Table 3 shows the adverse outcomes. Significantly higher rates of air leaks (interstitial emphysema or pneumothorax), PDA, IVH, ROP and mortality were associated with the need for prolonged mechanical ventilation. There were no significant differences in the rates of air leaks between the nCPAP and INSURE groups. A logistic-regression analysis that excluded Group 1 and controlled for GA revealed no statistically significant difference in mortality between the INSURE and nCPAP groups (p = 0.28). When compared to the nCPAP group, the odds ratio for mortality in Group 4 was 4.6 (p = 0.02, 95% CI = 1.23-17.2).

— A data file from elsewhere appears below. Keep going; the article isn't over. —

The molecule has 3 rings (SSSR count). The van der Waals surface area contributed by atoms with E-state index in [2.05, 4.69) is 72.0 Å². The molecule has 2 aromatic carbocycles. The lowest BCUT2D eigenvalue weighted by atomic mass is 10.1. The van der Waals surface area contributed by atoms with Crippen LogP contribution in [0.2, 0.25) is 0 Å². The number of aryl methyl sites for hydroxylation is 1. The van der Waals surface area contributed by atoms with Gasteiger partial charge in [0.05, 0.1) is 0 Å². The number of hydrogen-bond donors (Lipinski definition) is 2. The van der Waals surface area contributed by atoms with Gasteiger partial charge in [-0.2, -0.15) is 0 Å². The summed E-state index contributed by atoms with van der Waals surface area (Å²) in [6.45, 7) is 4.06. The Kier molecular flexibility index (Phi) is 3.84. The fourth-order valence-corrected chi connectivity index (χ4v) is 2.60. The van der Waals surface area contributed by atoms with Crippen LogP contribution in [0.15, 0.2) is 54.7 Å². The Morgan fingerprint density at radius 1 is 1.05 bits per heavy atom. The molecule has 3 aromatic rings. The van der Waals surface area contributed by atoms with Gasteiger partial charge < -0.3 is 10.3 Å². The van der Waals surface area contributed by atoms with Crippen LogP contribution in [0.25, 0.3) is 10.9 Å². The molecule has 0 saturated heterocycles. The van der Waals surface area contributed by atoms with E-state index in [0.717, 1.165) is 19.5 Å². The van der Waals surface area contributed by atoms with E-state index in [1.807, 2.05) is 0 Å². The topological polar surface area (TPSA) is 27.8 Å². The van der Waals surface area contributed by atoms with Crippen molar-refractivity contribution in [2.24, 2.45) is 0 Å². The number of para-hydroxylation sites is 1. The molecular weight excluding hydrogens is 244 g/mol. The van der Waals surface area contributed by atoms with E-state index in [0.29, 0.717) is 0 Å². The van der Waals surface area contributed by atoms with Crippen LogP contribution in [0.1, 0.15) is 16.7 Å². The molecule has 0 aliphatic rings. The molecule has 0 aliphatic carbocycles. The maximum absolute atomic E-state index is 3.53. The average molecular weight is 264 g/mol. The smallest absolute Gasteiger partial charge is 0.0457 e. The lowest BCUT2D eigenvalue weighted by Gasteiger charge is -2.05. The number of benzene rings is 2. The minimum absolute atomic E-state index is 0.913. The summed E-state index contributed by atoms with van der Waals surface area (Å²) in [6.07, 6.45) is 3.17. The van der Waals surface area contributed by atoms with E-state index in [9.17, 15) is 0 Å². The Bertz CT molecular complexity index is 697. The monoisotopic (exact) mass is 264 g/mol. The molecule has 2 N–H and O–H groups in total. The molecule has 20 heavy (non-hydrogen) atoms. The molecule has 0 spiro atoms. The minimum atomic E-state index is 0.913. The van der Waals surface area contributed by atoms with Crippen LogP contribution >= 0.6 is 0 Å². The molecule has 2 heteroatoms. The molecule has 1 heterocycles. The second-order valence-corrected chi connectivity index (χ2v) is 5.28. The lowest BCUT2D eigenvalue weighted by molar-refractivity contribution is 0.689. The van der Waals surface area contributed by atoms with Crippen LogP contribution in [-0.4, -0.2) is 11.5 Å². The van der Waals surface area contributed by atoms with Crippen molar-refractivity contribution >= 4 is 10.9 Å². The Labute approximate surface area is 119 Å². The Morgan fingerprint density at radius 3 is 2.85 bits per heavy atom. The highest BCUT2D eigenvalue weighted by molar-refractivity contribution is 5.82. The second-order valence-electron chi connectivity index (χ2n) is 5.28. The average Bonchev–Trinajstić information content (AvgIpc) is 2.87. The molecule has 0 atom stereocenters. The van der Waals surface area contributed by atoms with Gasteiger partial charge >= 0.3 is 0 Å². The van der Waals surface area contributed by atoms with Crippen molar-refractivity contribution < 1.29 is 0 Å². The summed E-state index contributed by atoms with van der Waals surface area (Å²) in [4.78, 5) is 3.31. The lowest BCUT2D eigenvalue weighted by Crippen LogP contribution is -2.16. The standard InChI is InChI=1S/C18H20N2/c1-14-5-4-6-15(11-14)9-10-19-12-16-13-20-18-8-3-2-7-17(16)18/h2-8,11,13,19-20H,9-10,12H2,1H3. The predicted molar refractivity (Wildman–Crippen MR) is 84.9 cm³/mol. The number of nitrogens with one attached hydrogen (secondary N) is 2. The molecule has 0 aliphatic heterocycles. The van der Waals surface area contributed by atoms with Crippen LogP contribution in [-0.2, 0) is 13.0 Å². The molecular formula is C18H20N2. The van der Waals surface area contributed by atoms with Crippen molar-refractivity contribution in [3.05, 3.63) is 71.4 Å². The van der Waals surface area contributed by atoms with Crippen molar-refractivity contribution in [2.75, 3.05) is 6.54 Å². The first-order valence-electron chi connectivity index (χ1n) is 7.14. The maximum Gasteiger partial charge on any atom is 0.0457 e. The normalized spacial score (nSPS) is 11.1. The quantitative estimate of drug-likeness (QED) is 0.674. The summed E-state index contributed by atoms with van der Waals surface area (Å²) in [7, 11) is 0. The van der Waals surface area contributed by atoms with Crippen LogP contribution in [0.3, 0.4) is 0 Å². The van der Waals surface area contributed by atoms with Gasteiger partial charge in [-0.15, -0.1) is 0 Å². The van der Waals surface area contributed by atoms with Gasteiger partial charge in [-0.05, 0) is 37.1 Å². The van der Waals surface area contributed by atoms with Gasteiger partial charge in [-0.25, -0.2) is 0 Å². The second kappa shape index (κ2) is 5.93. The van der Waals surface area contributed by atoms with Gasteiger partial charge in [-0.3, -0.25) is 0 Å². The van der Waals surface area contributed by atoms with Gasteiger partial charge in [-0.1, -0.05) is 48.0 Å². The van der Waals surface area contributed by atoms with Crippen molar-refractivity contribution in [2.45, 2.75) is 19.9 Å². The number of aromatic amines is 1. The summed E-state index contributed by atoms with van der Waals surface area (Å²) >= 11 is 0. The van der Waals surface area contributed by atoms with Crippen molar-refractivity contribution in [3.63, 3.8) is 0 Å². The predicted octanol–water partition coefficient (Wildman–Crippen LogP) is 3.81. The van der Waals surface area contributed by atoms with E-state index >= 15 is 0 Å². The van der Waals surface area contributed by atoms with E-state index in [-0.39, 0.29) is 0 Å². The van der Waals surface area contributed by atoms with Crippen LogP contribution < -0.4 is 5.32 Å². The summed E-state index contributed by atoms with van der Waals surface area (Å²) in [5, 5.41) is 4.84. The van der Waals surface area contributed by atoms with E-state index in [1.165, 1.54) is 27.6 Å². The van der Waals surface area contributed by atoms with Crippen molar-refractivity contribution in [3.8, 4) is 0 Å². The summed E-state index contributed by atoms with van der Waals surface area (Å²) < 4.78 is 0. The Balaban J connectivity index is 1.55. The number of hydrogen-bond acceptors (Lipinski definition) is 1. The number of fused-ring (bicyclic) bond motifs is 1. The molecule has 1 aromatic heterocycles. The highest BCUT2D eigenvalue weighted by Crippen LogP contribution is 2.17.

The best respiratory-therapy approach for preterm infants in the delivery room remains a controversial issue. Due to mechanical ventilation increasing the risk of BPD, most neonatologists have focused on avoiding the use of mechanical ventilation as much as possible.13,21 The use of nCPAP to prevent respiratory distress syndrome and the need for intubation and exogenous surfactant administration are generally accepted.22 Because nCPAP can be used successfully in many preterm infants to avoid the need for invasive mechanical ventilation and prevent lung injury, we modified our clinical approach to respiratory support during the first few hours of life for preterm infants younger than<32 weeks GA. Prophylactic CPAP starting at delivery was used in an attempt to open the infant's lungs by spontaneous respiratory effort. In our study, 49% of the preterm infants of <32 weeks gestational age did not need intubation or mechanical ventilation, and 68.4% did not require prolonged mechanical ventilation (>2 hours). These data corroborate those of previous studies that have suggested that it is possible to initiate nCPAP for even the most immature neonates.15,23,24 However, there is still a need for invasive mechanical ventilation in some infants, particularly in the younger GA groups.25 In our study, we showed that more than 95% of the infants younger than 25 weeks GA required invasive mechanical ventilation, and the success rates for nCPAP and INSURE increased when the GA was greater than 26 weeks.